The wounded cries of Violet echo throughout the Weston’s home moments her daughter wrestles her to the ground and snatches the ‘blue babies’ (pills) from her hand. Violet isn’t just wounded, she’s rabid. Verbally clobbering each and every member while puffing on cigarettes (‘You think you can shame me, Charlie? Blow it out of your ass!’ she barks, when her poor brother-in-law attempts to provide reassurance), the harridan attempts to get even with her daughters for spoiling themselves and turning out to be major disappointments in life.
Meryl’s performance has been compared to Faye Dunaway’s in Mommie Dearest, the greek monster Medusa, a monstrous pterodactyl, Tyler Perry’s Madea (!), a gorgon, etc. I think she sought inspiration from the character of Roy Cohn, performed by Al Pacino in Angels in America. She was the lead on that show, and witnessing the terrifying outbursts and the nasty barbs here, spoken with the most horrifying expression you’d imagine, I think Meryl really owes credit to Pacino rather than ‘Dunaway’ or ‘Madea’. Plus, she’s played a cancer patient in One True Thing, and the physical appearance when she sheds her wig takes us back to that film. When she opens about her past in a vulnerable moment with her daughters on the swing, I thought of my grandmother, who suffered a nasty and lonely dotage suffering from cancer, osteoporosis and paralysis. In her verbal lashings, she reminded me of… me when I was eighteen and (although my parents still think I’m kidding) suffering from melancholic depression (two years of meditation and intense introspection proved helpful). She’s also an abandoned King Lear in the film, ramping up her performance to the histrionics of a Shakespearean character when required.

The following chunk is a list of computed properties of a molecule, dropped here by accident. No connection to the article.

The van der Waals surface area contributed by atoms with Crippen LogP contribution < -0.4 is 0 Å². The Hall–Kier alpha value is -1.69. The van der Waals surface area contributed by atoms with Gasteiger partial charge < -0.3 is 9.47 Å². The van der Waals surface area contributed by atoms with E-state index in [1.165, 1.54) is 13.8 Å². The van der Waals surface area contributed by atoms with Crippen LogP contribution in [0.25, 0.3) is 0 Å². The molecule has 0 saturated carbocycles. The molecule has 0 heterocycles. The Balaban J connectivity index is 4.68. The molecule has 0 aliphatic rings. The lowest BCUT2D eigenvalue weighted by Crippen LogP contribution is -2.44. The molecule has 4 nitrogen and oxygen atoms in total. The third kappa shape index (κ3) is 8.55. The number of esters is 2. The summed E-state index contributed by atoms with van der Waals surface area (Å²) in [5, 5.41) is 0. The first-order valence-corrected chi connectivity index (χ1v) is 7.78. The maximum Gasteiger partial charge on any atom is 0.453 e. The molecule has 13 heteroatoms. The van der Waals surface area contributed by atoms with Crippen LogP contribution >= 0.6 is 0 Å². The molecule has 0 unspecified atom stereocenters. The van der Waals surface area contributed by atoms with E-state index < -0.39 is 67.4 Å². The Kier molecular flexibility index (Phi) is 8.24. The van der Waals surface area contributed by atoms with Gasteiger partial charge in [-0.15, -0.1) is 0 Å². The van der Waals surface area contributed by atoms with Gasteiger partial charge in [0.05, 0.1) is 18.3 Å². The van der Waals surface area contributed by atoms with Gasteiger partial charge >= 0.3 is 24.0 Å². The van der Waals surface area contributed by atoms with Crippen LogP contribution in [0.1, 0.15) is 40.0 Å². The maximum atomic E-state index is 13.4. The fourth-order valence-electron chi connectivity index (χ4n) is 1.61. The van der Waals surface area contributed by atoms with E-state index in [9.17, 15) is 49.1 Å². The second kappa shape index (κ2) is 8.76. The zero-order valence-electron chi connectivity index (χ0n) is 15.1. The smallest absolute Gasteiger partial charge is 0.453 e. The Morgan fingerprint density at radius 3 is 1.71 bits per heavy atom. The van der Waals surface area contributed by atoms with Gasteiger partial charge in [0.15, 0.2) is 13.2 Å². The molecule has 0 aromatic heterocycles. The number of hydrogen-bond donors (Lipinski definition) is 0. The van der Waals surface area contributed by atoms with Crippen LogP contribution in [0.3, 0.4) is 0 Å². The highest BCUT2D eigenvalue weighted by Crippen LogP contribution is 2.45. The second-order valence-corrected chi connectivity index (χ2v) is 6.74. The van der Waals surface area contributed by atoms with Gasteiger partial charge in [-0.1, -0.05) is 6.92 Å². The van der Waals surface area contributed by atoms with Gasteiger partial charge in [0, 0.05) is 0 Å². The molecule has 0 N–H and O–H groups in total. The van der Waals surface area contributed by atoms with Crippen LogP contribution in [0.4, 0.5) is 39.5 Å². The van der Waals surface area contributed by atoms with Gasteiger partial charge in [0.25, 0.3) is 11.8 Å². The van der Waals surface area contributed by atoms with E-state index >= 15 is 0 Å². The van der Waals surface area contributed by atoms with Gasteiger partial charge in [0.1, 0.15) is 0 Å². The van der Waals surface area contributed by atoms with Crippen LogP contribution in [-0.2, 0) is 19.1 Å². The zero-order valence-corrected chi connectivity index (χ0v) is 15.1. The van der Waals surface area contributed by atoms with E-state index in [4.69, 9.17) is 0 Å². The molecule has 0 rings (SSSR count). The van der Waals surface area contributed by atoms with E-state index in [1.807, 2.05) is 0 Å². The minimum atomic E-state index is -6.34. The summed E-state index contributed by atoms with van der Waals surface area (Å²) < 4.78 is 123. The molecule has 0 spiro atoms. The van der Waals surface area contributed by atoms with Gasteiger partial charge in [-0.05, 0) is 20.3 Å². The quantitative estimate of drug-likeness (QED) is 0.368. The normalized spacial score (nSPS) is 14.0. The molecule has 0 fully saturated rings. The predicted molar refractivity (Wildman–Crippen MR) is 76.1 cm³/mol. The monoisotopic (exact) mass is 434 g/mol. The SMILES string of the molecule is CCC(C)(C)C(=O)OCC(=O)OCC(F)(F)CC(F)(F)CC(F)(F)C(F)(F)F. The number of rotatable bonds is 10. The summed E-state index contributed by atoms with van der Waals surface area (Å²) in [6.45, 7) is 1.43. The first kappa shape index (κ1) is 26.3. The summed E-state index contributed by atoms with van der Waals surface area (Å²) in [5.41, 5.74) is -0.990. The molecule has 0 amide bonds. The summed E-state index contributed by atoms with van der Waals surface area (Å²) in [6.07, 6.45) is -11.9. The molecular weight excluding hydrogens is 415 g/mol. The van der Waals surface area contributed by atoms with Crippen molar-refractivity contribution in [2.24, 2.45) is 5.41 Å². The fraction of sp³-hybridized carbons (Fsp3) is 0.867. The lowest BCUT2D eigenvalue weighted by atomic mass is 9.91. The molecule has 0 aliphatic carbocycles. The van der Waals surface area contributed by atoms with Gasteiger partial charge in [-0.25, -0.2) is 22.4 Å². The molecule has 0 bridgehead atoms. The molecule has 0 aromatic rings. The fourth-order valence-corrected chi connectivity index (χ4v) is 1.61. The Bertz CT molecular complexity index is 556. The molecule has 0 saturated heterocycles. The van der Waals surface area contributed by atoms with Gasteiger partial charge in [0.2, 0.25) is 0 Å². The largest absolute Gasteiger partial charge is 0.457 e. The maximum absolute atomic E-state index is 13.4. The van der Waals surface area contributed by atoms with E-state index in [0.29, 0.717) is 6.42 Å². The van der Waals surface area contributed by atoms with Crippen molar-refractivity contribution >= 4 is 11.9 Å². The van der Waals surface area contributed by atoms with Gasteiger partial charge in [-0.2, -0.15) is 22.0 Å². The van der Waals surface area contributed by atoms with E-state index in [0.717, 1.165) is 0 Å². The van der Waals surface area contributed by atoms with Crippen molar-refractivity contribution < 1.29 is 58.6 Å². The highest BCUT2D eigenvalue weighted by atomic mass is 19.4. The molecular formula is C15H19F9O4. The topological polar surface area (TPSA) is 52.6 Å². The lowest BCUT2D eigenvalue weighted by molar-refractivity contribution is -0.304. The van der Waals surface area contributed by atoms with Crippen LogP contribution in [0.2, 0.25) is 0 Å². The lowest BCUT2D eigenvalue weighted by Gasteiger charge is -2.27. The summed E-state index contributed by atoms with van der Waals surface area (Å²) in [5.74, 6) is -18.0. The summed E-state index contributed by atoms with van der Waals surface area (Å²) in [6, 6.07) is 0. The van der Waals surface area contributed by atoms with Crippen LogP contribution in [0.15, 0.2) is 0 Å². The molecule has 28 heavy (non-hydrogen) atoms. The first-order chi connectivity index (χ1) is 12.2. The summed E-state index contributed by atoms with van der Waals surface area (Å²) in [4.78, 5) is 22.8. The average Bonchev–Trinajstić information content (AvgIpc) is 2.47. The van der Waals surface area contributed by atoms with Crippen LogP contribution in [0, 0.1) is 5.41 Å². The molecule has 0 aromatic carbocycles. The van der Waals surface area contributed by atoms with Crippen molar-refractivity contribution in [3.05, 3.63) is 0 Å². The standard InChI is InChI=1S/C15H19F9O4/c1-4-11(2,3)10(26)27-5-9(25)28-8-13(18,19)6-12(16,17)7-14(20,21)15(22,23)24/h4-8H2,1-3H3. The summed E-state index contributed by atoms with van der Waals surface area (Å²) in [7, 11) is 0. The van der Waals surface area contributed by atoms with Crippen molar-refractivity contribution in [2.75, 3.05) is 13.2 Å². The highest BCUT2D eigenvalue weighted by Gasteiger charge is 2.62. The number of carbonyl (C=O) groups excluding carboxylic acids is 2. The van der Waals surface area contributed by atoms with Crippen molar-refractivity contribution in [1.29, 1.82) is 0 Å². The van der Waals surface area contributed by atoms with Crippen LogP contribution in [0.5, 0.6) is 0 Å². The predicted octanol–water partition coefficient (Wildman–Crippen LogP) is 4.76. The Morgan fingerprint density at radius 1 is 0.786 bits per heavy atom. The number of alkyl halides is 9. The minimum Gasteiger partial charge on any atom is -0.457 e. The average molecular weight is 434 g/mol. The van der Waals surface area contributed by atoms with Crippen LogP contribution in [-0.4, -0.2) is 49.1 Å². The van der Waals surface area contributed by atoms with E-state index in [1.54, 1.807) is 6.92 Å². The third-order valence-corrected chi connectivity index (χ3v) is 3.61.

It’s a nut-loose persona, and a second viewing is needed to catch the subtleties in her act. She delivers with a lifelike intensity, which to be honest, I don’t see in any other working actor today. Daniel Day Lewis flares up on screen, so does Brando or De Niro or Di Caprio, but they’re more reliant to the power of their voice to convey emotions. Meryl somewhat hides her emotion in her timbre, but if we’re observant, we hear the strains in her voice as she intones. The ‘lifelike’ quality is harder to notice, especially for people who haven’t been in such situations or who haven’t experienced such emotions, and that’s why she’s called ‘cold’ and ‘technical’ by a few. Right now, I can bet that anybody who’s been through her condition or who has seen someone undergo such a phase will say Meryl’s given the most realistic performance one can imagine.
But again, she makes Violet a shade too melancholic in an endeavor to get into the skin of the character. Julia Roberts is emotional too. As Jean, Abigail Breslin plainly has to look left and right during the dinner table battle, mutter some lines on being a vegetarian and loving Phantom of the Opera, and then shedding tears when she’s caught later. McGregor fares worse, looking like Tom Hanks from Captain Phillips (if you look really hard), and stalling on the periphery of the action.
Who nails the tone of the play – a very dark ‘comedy’? Juliette Lewis, who looks like she’s landed from David O. Russell’s world of quirky, sad characters. She helps transit the play’s spirit to screen, and so does Margo Martindale and Chris Cooper who play Violet’s younger sister Mattie Fae and her husband Charles.
You know what, I watched Pedro Almodóvar’s All About My Mother, a Spanish-French dramedy, a couple of hours after August: Osage County, and it was infinitely more funny, melodramatic, heartwarming, sad and touching. Roger Ebert perfectly described it as ‘a struggle between real and fake heartbreak–between tragedy and soap opera. They’re usually funny, too, which increases the tension. You don’t know where to position yourself while you’re watching a film like “All About My Mother,” and that’s part of the appeal: Do you take it seriously, like the characters do, or do you notice the bright colors and flashy art decoration, the cheerful homages to Tennessee Williams and “All About Eve” (1950) and see it as a parody?’. All this is missed in August: Osage County, which ends up working like a sappy, patchy melodrama. It isn’t stuck together properly.